• Saturniids are bipedal, and thus their necks are flexible. I want them to be able to speak and generally interact with the more human-like species, so their faces will inevitably be somewhat less insectoid as a result. Given the fact that the Monster Burner expresses anything unspoken is assumed to be human, I think this is best resolved with a simple cosmetic trait that emphasizes their voices being a bit off, representing the fact that some notable difference does exist even if it isn’t something that needs further detail.
  • Saturniids have an outwardly paradoxical nature. They are alien beings, but they are also highly social. They are simple minded, yet possess an inhuman wisdom. Finding the nuance to represent this is likely to be my biggest challenge in terms of Stock traits and associated mechanics.

Step Three: Stats

The book presents the ranks for every stat as a matter of comparison or question. This process is straightforward – see which questions or descriptions apply to your creature, and it will tell you what rank their stat is. Keeping in mind that humans have an average stat of 4 in everything.

As I noted above, the Saturniid mental stats (Will and Perception) are the most difficult to measure. They possess aspects of both high and low scores simultaneously. It’s pretty obvious that I’ll need to express this contradiction via traits that target specific uses rather than a global modifier to the stat itself. However for the purpose of the here-and-now, this is what I cam up with.

Will (3)
As I keep saying – Simple Minded. That would imply they are lower than a Human, but they aren’t profoundly impaired either.

Perception (6)
This stat is enhanced by several angles. There is the somatic element – their Antennae. However as a fragile creature they must have more situational awareness to survive, and their communal nature gives them an intuitive tendency to watch each other for social ques.

Agility (6)
The ability to coordinate four arms and wings simultaneously implies a fairly high agility score, however at the same time I don’t imagine them as being graceful in the way you might imagine an Elf to be. This is probably one of those things a specific trait will better represent the precise nature of their strengths and weaknesses.

Having a wide vocal range doesn’t automatically make you a professional singer, it just means you have more notes to work with. I think the same applies to their four arms here, so I’ll probably drop this down in the future.

Speed (3)
Moths are slow creatures, and so are Saturniids.

Power (2)
This is going to be the single biggest limitation of their kind, something that downright demands they frequently find assistance to get things done.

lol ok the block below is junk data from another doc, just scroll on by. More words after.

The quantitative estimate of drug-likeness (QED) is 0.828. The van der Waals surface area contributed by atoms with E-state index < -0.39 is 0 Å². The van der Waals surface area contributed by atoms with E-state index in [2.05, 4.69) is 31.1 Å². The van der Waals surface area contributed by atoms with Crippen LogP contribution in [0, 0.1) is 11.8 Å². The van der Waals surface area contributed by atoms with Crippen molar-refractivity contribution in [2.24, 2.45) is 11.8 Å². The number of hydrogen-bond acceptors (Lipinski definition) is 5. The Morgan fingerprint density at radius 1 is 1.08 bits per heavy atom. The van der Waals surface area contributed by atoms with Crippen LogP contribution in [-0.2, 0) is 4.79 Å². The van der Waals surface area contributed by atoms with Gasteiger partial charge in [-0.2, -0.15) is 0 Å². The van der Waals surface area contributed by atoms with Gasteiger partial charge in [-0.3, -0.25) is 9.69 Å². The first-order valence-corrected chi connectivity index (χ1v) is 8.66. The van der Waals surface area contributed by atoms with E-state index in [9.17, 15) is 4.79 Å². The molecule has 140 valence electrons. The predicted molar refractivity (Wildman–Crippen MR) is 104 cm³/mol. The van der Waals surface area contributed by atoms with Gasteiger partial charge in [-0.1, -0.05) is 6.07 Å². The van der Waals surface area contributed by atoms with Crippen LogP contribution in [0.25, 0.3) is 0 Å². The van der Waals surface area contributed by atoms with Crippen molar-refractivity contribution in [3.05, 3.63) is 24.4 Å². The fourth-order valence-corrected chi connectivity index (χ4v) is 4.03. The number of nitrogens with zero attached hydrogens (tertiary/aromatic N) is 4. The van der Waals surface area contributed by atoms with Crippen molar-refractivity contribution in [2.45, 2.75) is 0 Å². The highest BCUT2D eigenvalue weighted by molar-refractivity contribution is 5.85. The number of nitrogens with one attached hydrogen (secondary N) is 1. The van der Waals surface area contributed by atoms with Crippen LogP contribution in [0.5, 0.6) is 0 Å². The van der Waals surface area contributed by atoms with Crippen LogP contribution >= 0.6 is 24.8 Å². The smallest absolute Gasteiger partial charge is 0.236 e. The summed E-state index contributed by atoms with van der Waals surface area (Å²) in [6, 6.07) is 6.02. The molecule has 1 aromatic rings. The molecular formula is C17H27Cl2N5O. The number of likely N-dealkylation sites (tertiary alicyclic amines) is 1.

Forte (4)
This one is hard to judge. On one side they are frail, but on the other side they are lightweight and efficient. Their physical frailty is more explicitly structural – the kind of frailty that would cause you to easily break bones, as opposed to getting easily exhausted or more general sickliness.

Total: 24 Points
The same as Humans. I’m planning to aim low for their Stat scores overall, so the above would probably be a better-than-average individual. For context

Step Four: Monstrous Instincts, Beliefs, and Skills

Earlier I mentioned that creating a “Monster Manual” style representation of the Saturniid was our first step before dismantling it for Stock and Lifepath components. This last portion is mostly irrelevant since we have no intention to use a Saturniid as a monster. This is purely as a starting point for our eventual recreation in Stock-format.

As far as instincts – in an evolutionary species wide sense – I know that I’m going to play with the attraction to light. Part of the exploration of individuality will involve having an instinctual sense of leaders within their species (The “Queen Bees” so to speak.) and thus a certain level of submissiveness is to be expected within that context. Finally in spite of their frailness, they have very little fear of death (The reasons for this will be explored later.) and will fight to the death to protect their communities.

I haven’t worded these out like a character, but I think the reasoning here is more important than what I’d put down on a character sheet.

As far as Beliefs and Skills are concerned, I’m going to make the executive decision to leave those out since once again – I’m only using this as an absolute starting point for conceptualization before I break it down into a stock. As a tool-using species they will have a wide array of typical skills…

That said I know of at least two Saturniid specific skills I want to include. First I want to include a skill specifically relating to their flight. Although Burning Wheel doesn’t particularly have raw physical skills like “Running” I think that I want to diverge the character’s flying ability from raw physical potential. Additionally I think they should have a unique form of child-rearing, which I’m currently calling Grubwatching in my head.

Wrapping Things Up

At this point we have a pretty good basic outline. In my next post I’ll be going over the process of Trait Burning to give their form it’s mechanical nuance. That will also involve establishing what stat limits I’m going to put on the species to fully represent it’s overall potential – Saturniids are generally speaking less capable than humans, but they do have their unique advantages.

Header image generated via craiyon.com